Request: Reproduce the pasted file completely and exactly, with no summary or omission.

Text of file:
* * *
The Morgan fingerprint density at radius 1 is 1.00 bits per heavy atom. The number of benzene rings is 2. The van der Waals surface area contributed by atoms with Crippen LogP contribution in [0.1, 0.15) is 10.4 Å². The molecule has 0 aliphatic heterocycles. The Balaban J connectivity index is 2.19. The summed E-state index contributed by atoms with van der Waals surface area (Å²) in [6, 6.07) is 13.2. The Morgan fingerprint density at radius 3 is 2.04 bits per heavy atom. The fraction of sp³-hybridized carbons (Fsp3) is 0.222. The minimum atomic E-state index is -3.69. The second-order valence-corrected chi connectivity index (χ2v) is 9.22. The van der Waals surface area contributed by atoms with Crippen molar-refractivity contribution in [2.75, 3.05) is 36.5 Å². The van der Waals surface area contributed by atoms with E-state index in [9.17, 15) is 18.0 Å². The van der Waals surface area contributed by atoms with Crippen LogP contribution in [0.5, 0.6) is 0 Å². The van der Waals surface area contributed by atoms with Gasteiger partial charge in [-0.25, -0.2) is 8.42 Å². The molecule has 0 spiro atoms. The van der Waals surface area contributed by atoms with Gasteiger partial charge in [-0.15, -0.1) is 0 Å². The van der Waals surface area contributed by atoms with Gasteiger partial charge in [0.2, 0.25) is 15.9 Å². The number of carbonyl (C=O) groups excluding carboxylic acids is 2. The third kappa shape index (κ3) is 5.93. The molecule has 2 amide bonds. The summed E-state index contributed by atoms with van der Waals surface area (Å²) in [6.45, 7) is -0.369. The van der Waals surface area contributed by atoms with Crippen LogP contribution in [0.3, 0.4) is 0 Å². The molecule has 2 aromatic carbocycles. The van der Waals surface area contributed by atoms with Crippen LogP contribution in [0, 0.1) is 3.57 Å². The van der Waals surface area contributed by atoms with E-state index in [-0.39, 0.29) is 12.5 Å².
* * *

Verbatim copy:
The Morgan fingerprint density at radius 1 is 1.00 bits per heavy atom. The number of benzene rings is 2. The van der Waals surface area contributed by atoms with Crippen LogP contribution in [0.1, 0.15) is 10.4 Å². The molecule has 0 aliphatic heterocycles. The Balaban J connectivity index is 2.19. The summed E-state index contributed by atoms with van der Waals surface area (Å²) in [6, 6.07) is 13.2. The Morgan fingerprint density at radius 3 is 2.04 bits per heavy atom. The fraction of sp³-hybridized carbons (Fsp3) is 0.222. The minimum atomic E-state index is -3.69. The second-order valence-corrected chi connectivity index (χ2v) is 9.22. The van der Waals surface area contributed by atoms with Crippen molar-refractivity contribution in [2.75, 3.05) is 36.5 Å². The van der Waals surface area contributed by atoms with E-state index in [9.17, 15) is 18.0 Å². The van der Waals surface area contributed by atoms with Crippen LogP contribution in [0.5, 0.6) is 0 Å². The van der Waals surface area contributed by atoms with Gasteiger partial charge in [-0.25, -0.2) is 8.42 Å². The molecule has 0 spiro atoms. The van der Waals surface area contributed by atoms with Gasteiger partial charge in [-0.15, -0.1) is 0 Å². The van der Waals surface area contributed by atoms with Gasteiger partial charge in [0.2, 0.25) is 15.9 Å². The number of carbonyl (C=O) groups excluding carboxylic acids is 2. The third kappa shape index (κ3) is 5.93. The molecule has 2 amide bonds. The summed E-state index contributed by atoms with van der Waals surface area (Å²) in [6.45, 7) is -0.369. The van der Waals surface area contributed by atoms with Crippen LogP contribution in [0.3, 0.4) is 0 Å². The molecule has 2 aromatic carbocycles. The van der Waals surface area contributed by atoms with Crippen LogP contribution in [0, 0.1) is 3.57 Å². The van der Waals surface area contributed by atoms with E-state index in [-0.39, 0.29) is 12.5 Å².